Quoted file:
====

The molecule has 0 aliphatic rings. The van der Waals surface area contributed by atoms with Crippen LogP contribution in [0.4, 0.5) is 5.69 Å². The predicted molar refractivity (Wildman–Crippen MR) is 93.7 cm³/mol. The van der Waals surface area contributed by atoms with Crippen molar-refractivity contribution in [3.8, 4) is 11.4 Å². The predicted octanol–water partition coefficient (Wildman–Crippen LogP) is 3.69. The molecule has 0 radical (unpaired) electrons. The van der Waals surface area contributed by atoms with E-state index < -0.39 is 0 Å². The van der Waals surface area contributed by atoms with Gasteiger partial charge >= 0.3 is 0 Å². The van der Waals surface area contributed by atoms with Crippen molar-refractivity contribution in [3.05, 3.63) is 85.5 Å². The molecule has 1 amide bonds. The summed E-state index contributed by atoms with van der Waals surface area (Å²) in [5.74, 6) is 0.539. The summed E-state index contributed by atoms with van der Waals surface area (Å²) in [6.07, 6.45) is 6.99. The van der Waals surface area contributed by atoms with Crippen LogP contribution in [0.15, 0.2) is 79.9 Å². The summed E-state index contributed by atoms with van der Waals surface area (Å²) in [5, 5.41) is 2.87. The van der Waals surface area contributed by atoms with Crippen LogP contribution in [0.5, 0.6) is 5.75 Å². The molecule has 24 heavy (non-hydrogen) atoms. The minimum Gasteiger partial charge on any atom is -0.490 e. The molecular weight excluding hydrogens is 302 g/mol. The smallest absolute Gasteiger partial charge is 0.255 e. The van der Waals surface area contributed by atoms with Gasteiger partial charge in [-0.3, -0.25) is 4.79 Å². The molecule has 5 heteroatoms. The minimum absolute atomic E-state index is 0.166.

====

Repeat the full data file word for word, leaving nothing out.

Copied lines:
The molecule has 0 aliphatic rings. The van der Waals surface area contributed by atoms with Crippen LogP contribution in [0.4, 0.5) is 5.69 Å². The predicted molar refractivity (Wildman–Crippen MR) is 93.7 cm³/mol. The van der Waals surface area contributed by atoms with Crippen molar-refractivity contribution in [3.8, 4) is 11.4 Å². The predicted octanol–water partition coefficient (Wildman–Crippen LogP) is 3.69. The molecule has 0 radical (unpaired) electrons. The van der Waals surface area contributed by atoms with E-state index < -0.39 is 0 Å². The van der Waals surface area contributed by atoms with Gasteiger partial charge >= 0.3 is 0 Å². The van der Waals surface area contributed by atoms with Crippen molar-refractivity contribution in [3.05, 3.63) is 85.5 Å². The molecule has 1 amide bonds. The summed E-state index contributed by atoms with van der Waals surface area (Å²) in [5.74, 6) is 0.539. The summed E-state index contributed by atoms with van der Waals surface area (Å²) in [6.07, 6.45) is 6.99. The van der Waals surface area contributed by atoms with Crippen LogP contribution in [0.15, 0.2) is 79.9 Å². The summed E-state index contributed by atoms with van der Waals surface area (Å²) in [5, 5.41) is 2.87. The van der Waals surface area contributed by atoms with Crippen LogP contribution in [0.5, 0.6) is 5.75 Å². The molecule has 24 heavy (non-hydrogen) atoms. The minimum Gasteiger partial charge on any atom is -0.490 e. The molecular weight excluding hydrogens is 302 g/mol. The smallest absolute Gasteiger partial charge is 0.255 e. The van der Waals surface area contributed by atoms with Gasteiger partial charge in [-0.3, -0.25) is 4.79 Å². The molecule has 5 heteroatoms. The minimum absolute atomic E-state index is 0.166.